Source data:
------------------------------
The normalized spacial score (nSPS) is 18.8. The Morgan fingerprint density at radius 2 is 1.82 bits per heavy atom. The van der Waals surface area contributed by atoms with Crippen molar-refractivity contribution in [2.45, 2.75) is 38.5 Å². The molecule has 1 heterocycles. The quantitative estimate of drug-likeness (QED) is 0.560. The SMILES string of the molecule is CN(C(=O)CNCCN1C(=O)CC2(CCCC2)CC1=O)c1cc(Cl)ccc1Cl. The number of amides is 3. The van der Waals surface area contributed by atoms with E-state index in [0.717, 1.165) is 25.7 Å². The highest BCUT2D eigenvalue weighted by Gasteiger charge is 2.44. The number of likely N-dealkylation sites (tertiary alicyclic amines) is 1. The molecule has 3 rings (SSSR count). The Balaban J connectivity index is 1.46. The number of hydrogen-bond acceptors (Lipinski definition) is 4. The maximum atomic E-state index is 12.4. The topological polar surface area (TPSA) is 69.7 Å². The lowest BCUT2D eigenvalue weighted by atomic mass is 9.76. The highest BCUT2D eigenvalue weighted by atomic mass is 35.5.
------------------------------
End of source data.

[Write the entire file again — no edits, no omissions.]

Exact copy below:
The normalized spacial score (nSPS) is 18.8. The Morgan fingerprint density at radius 2 is 1.82 bits per heavy atom. The van der Waals surface area contributed by atoms with Crippen molar-refractivity contribution in [2.45, 2.75) is 38.5 Å². The molecule has 1 heterocycles. The quantitative estimate of drug-likeness (QED) is 0.560. The SMILES string of the molecule is CN(C(=O)CNCCN1C(=O)CC2(CCCC2)CC1=O)c1cc(Cl)ccc1Cl. The number of amides is 3. The van der Waals surface area contributed by atoms with E-state index in [0.717, 1.165) is 25.7 Å². The highest BCUT2D eigenvalue weighted by Gasteiger charge is 2.44. The number of likely N-dealkylation sites (tertiary alicyclic amines) is 1. The molecule has 3 rings (SSSR count). The Balaban J connectivity index is 1.46. The number of hydrogen-bond acceptors (Lipinski definition) is 4. The maximum atomic E-state index is 12.4. The topological polar surface area (TPSA) is 69.7 Å². The lowest BCUT2D eigenvalue weighted by atomic mass is 9.76. The highest BCUT2D eigenvalue weighted by atomic mass is 35.5.